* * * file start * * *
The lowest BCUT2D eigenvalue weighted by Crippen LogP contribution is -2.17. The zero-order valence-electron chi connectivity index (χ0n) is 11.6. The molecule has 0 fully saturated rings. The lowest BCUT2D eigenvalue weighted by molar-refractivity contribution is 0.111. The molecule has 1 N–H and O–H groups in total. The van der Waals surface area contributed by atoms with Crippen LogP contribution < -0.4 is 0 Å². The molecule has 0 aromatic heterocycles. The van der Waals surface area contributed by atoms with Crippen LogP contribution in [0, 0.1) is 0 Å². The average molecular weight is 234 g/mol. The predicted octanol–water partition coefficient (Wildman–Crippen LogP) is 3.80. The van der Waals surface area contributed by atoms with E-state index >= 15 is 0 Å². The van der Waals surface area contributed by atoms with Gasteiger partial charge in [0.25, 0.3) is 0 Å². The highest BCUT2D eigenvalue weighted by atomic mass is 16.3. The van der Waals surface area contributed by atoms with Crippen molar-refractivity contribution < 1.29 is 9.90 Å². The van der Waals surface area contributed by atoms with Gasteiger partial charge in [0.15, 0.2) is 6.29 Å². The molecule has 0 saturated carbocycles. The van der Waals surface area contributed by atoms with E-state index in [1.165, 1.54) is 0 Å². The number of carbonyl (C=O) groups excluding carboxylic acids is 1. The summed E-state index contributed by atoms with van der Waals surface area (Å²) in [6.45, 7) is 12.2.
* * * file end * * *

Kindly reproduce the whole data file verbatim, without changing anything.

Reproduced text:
The lowest BCUT2D eigenvalue weighted by Crippen LogP contribution is -2.17. The zero-order valence-electron chi connectivity index (χ0n) is 11.6. The molecule has 0 fully saturated rings. The lowest BCUT2D eigenvalue weighted by molar-refractivity contribution is 0.111. The molecule has 1 N–H and O–H groups in total. The van der Waals surface area contributed by atoms with Crippen LogP contribution < -0.4 is 0 Å². The molecule has 0 aromatic heterocycles. The van der Waals surface area contributed by atoms with Crippen LogP contribution in [0, 0.1) is 0 Å². The average molecular weight is 234 g/mol. The predicted octanol–water partition coefficient (Wildman–Crippen LogP) is 3.80. The van der Waals surface area contributed by atoms with E-state index >= 15 is 0 Å². The van der Waals surface area contributed by atoms with Gasteiger partial charge in [0.25, 0.3) is 0 Å². The highest BCUT2D eigenvalue weighted by atomic mass is 16.3. The van der Waals surface area contributed by atoms with Crippen molar-refractivity contribution < 1.29 is 9.90 Å². The van der Waals surface area contributed by atoms with Gasteiger partial charge in [0.15, 0.2) is 6.29 Å². The molecule has 0 saturated carbocycles. The van der Waals surface area contributed by atoms with E-state index in [1.165, 1.54) is 0 Å². The number of carbonyl (C=O) groups excluding carboxylic acids is 1. The summed E-state index contributed by atoms with van der Waals surface area (Å²) in [6.45, 7) is 12.2.